Academics » Leadership and Change Skills

Leadership and Change Skills

Leadership and Change Competencies
We have designed a way to credential the intellectual, practical, and social skills that employers demand. We call these lifelong learning skills The Big 10. These skills aren’t an add-on or byproduct of the curriculum—they are the curriculum.
Our graduates are skilled at:

Intercultural Engagement       
  • Understands own cultural identity.
  • Demonstrates openness to others.
  • Considers multiple worldviews.
  • Challenges cultural misperceptions.

Critical Thinking
  • Accesses, analyzes, and connects information, considering its relationship to context and evidence.
  • Identifies and considers the influence of bias and others’ assumptions.
  • Develops an informed and effective position based on relevant criteria.
  • Reconstructs one’s beliefs on the basis of wider experience.

Problem Solving
  • Identifies and defines the problem.
  • Asks the right questions.
  • Identifies strategies for solving the problem.
  • Proposes, evaluates and selects from among alternative solutions.
  • Implements solution.
  • Evaluates outcomes.

Communication (Written, Oral, Visual)
  • Uses knowledge of audience and context to shape communication.
  • Articulates and defends a compelling controlling idea clearly and effectively.
  • Uses sources and evidence effectively.
  • Demonstrates control over organization, voice, word choice, and conventions of English.
  • Demonstrates personal responsibility—acknowledges and corrects mistakes.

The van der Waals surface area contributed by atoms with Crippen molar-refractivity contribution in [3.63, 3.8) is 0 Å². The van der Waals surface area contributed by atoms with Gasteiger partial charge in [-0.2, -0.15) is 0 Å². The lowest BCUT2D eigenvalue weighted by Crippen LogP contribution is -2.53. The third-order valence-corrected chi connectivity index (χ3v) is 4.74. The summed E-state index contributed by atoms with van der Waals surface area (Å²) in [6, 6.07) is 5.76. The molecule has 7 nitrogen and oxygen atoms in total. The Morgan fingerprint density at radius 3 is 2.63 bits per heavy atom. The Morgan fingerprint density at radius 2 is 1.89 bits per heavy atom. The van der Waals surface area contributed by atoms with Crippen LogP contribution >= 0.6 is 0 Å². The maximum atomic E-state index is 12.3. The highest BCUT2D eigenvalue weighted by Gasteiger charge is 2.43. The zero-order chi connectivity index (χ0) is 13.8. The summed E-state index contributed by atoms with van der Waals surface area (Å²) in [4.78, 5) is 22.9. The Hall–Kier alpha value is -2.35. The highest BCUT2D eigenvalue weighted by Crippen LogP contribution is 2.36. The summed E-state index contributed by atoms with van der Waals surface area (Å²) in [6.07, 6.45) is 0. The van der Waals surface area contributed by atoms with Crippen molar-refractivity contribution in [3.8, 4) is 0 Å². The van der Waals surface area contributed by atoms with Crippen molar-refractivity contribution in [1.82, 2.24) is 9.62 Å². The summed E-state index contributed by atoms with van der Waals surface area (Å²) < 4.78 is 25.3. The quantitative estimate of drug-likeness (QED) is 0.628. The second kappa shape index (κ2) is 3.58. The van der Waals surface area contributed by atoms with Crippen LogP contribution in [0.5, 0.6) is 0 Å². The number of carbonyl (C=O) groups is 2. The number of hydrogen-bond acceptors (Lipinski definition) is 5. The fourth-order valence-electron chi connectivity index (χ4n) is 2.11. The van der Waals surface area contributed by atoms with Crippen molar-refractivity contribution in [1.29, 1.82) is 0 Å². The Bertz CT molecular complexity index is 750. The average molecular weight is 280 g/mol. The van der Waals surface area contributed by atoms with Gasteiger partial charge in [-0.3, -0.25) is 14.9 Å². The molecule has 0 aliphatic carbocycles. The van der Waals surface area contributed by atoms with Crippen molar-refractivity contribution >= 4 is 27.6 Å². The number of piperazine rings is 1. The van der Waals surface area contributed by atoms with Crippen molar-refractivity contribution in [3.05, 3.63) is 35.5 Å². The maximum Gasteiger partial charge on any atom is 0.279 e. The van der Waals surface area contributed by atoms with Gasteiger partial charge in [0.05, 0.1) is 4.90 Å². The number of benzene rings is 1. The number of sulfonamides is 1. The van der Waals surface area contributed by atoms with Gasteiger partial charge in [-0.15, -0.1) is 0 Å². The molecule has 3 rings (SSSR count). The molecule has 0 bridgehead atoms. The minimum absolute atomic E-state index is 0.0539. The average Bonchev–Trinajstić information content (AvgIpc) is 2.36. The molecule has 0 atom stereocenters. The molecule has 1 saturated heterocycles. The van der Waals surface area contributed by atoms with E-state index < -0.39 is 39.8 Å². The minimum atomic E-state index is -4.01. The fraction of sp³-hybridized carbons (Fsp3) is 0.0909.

• Practices integrity – walks their talk.
  • Effectively prioritizes and manages life and learning goals.
  • Is accountable for deadlines, results, and end products.
  • Seeks feedback and is open to constructive criticism.
  • Demonstrates preparedness.
  • Is punctual and honors meeting commitments.

  • Engages effectively with the members of his/her Personal Learning Network.
  • Ensures contributions of self and others.
  • Objectively listens to dissent and alternate points of view, engaging in dialogue rather than debate.
  • Negotiates and manages conflict.
  • Offers and receives constructive criticism.
  • Demonstrates imagination and innovative thinking, suggesting new solutions to old problems.
  • Takes risks.
  • Demonstrates fluency and flexibility in brainstorming.
  • Embraces contradictions.

  • Connects learning experiences and growth, acknowledging and articulating changed perspectives.
  • Engages in honest self-appraisal, analyzing performance with the goal of improving.
  • Displays curiosity.
  • Manages impulsivity.

  • Persists in finding necessary resources to accomplish goals.
  • Demonstrates flexibility and adapts readily to change.
  • Develops and accesses a system of supports.
  • Breaks an initially complex task into manageable steps.
  • Uses humor to maintain perspective.
  • Enjoys learning.

Advocacy for Self and Others
  • Makes own decisions about short and long term plans.
  • Practices assertive communication.
  • Actively engages in multiple communities.
  • Works for positive change.